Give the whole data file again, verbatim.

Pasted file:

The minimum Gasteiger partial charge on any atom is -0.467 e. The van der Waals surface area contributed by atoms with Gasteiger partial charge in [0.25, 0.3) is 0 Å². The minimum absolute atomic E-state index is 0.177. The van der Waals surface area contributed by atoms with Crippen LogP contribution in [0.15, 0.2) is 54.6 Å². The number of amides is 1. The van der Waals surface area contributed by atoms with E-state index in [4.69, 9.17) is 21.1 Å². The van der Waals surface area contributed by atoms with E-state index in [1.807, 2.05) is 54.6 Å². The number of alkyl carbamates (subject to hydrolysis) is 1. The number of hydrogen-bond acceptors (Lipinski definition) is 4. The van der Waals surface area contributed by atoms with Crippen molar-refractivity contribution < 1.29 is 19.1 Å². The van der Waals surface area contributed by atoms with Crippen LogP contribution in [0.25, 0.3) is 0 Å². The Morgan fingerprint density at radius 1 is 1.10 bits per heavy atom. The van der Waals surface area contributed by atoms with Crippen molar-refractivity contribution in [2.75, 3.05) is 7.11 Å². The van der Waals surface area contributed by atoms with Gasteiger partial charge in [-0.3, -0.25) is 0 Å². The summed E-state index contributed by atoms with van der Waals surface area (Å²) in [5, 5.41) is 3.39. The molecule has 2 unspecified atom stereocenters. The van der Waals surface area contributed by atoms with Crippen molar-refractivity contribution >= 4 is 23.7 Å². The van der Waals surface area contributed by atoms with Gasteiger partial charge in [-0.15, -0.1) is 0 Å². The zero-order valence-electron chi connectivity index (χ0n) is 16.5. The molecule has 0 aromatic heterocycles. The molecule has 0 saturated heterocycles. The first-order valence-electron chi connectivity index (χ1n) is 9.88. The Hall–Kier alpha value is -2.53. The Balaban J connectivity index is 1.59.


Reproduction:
The minimum Gasteiger partial charge on any atom is -0.467 e. The van der Waals surface area contributed by atoms with Gasteiger partial charge in [0.25, 0.3) is 0 Å². The minimum absolute atomic E-state index is 0.177. The van der Waals surface area contributed by atoms with Crippen LogP contribution in [0.15, 0.2) is 54.6 Å². The number of amides is 1. The van der Waals surface area contributed by atoms with E-state index in [4.69, 9.17) is 21.1 Å². The van der Waals surface area contributed by atoms with E-state index in [1.807, 2.05) is 54.6 Å². The number of alkyl carbamates (subject to hydrolysis) is 1. The number of hydrogen-bond acceptors (Lipinski definition) is 4. The van der Waals surface area contributed by atoms with Crippen molar-refractivity contribution < 1.29 is 19.1 Å². The van der Waals surface area contributed by atoms with Crippen LogP contribution in [0.25, 0.3) is 0 Å². The Morgan fingerprint density at radius 1 is 1.10 bits per heavy atom. The van der Waals surface area contributed by atoms with Crippen molar-refractivity contribution in [2.75, 3.05) is 7.11 Å². The van der Waals surface area contributed by atoms with Gasteiger partial charge in [-0.3, -0.25) is 0 Å². The summed E-state index contributed by atoms with van der Waals surface area (Å²) in [5, 5.41) is 3.39. The molecule has 2 unspecified atom stereocenters. The van der Waals surface area contributed by atoms with Crippen molar-refractivity contribution >= 4 is 23.7 Å². The van der Waals surface area contributed by atoms with Gasteiger partial charge in [-0.15, -0.1) is 0 Å². The zero-order valence-electron chi connectivity index (χ0n) is 16.5. The molecule has 0 aromatic heterocycles. The molecule has 0 saturated heterocycles. The first-order valence-electron chi connectivity index (χ1n) is 9.88. The Hall–Kier alpha value is -2.53. The Balaban J connectivity index is 1.59.